Novel Review - The Book of Skulls by Robert Silverberg
The Book of Skulls
by Robert Silverberg, 1972, 222 pages, 8 hrs 14 min.
TLDR: 4 out of 5 for an interesting concept and well told, with a thought-provoking end, but lacking in likeable characters.
"As by living we daily die, so then by dying shall we forever live."
Nominally a science fiction novel, the Book of Skulls (BoS) was runner-up for the Hugo, Nebula, and Locus awards. And as you can see from the cover image, it's been republished again in the SF Masterworks series by Gollancz, which is the reason I picked this book up. I wouldn't classify it as SF myself – it's more of a horror novel, and structurally very similar to Shirley Jackson's The Haunting of Hill House.
The BoS follows four young American men who embark upon a road trip to the deserts of Arizona to find the House of Skulls, a secret monastery that houses an ancient sect that purports to keep the secret of immortality. According the secrets one of the men unearthed, four men must arrive together to initiate the rites; two of them must give up their lives for the other two to achieve immortality.
They treat their quest at first as a kind of lark, and the first part of the book is pure road-trip from New York to Chicago and then St. Louis. The book is written in the first person from the alternating points of view of the four characters, with the chapters rotating between the four of these twenty-somethings. These young men are all from different backgrounds (a jew, a homosexual, an socialite Anglican, and a Midwest farm boy) and are obsessed with race, class, and sex so the reader gets an earful of crass stereotypes, slurs, and puerile (sometimes graphic) fantasies. They riff off each other and give as good as they get. In spite of all of their isms, they get along and share an understanding of one another. This section works well to set up the climax of the book, but probably goes a little too far, and I think there are few readers who would find any of the characters especially likable.
When they finally get to The House of Skulls in Arizona and enter into the rite of initiation and their characters begin to change. Their regiment of work, self discipline, and meditation (and yes, more rather silly sex fantasies) causes the characters to confront their inner demons and brings their four character arcs to a throbbing climax. (sorry).
Like The Haunting of Hill House, BoS reaches a conclusion that can be interpreted in more than one way. If you liked that novel, chances are you will like this one, too. Personally, I rather enjoyed it. I'd have enjoyed it more if the characters had something more likeable to latch onto, and if the sex was more open and equitable and less repressed, but the characters did at least feel like real people, and you can get around their characters a little by hoping this is a kind of social critique.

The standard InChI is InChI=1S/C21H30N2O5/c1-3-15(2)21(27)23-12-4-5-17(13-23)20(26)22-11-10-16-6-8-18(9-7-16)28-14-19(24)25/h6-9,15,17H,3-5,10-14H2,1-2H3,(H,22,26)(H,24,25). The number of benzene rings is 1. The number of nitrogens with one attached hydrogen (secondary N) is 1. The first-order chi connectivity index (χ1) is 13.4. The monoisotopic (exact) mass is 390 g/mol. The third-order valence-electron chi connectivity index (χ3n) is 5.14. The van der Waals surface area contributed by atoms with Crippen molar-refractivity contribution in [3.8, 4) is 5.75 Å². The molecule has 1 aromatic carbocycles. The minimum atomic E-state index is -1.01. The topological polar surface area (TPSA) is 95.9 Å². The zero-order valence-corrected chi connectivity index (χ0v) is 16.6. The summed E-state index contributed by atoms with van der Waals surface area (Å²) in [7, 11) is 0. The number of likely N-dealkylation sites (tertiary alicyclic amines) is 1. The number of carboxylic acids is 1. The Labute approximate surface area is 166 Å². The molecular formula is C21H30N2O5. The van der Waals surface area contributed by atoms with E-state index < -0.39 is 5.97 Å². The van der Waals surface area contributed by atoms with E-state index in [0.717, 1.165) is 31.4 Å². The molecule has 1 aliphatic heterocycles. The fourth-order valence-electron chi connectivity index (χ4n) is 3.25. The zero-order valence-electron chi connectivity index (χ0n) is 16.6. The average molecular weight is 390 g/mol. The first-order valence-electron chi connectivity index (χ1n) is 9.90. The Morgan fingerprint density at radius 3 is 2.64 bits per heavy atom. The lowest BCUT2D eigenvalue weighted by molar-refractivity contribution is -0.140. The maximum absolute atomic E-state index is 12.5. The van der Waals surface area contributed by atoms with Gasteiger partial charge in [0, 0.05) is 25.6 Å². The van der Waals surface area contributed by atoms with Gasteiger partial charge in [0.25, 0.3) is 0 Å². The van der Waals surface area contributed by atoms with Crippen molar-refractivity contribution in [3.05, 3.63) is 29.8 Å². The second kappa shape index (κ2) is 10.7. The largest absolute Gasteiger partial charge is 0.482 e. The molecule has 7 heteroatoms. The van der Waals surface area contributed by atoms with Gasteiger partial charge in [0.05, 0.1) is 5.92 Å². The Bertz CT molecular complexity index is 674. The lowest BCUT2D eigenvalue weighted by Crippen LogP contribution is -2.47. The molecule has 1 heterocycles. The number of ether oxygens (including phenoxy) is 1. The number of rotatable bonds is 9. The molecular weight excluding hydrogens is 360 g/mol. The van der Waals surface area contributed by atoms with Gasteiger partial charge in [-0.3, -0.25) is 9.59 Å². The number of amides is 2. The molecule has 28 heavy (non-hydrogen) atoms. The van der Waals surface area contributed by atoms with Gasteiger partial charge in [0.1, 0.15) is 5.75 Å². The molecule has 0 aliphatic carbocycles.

And I did find myself still thinking about it days after I finished, so that's a big plus. The quote above from the Book of Skulls itself should be read in the context of the inner self, and refers, I think, to how the characters change through the novel. This book was written the same year as Dying Inside, considered by many to be Silverberg's masterpiece, which shares a similar theme.
I'll recommend it for fans of subtle, personal horror (of the 'we ourselves are horrible' style) who have thick skins and don't mind reading something sexually graphic. If you're coming to this book looking for SF, a fantasy story, or a supernatural horror, you may well be disappointed. The reviews on Goodreads are actually quite good at describing the pros and cons of this book from a variety of viewpoints, so that's a good resource to check before diving into this one.
I've read a few Silverbergs, but the guy must have written 50 books. The World Inside is my favourite so far, followed by Downward to the Earth and then this book. I've heard great things about the Majipoor trilogy, so look for a review of that in the future.
There are many editions of this book, and at least a dozen different covers over the years, which is an indication of its popularity. I listened to the 2012 Audible Publishing version narrated by Stefan Rudnicki, who does a reasonably good job, though struggles a little to give the characters individual voices.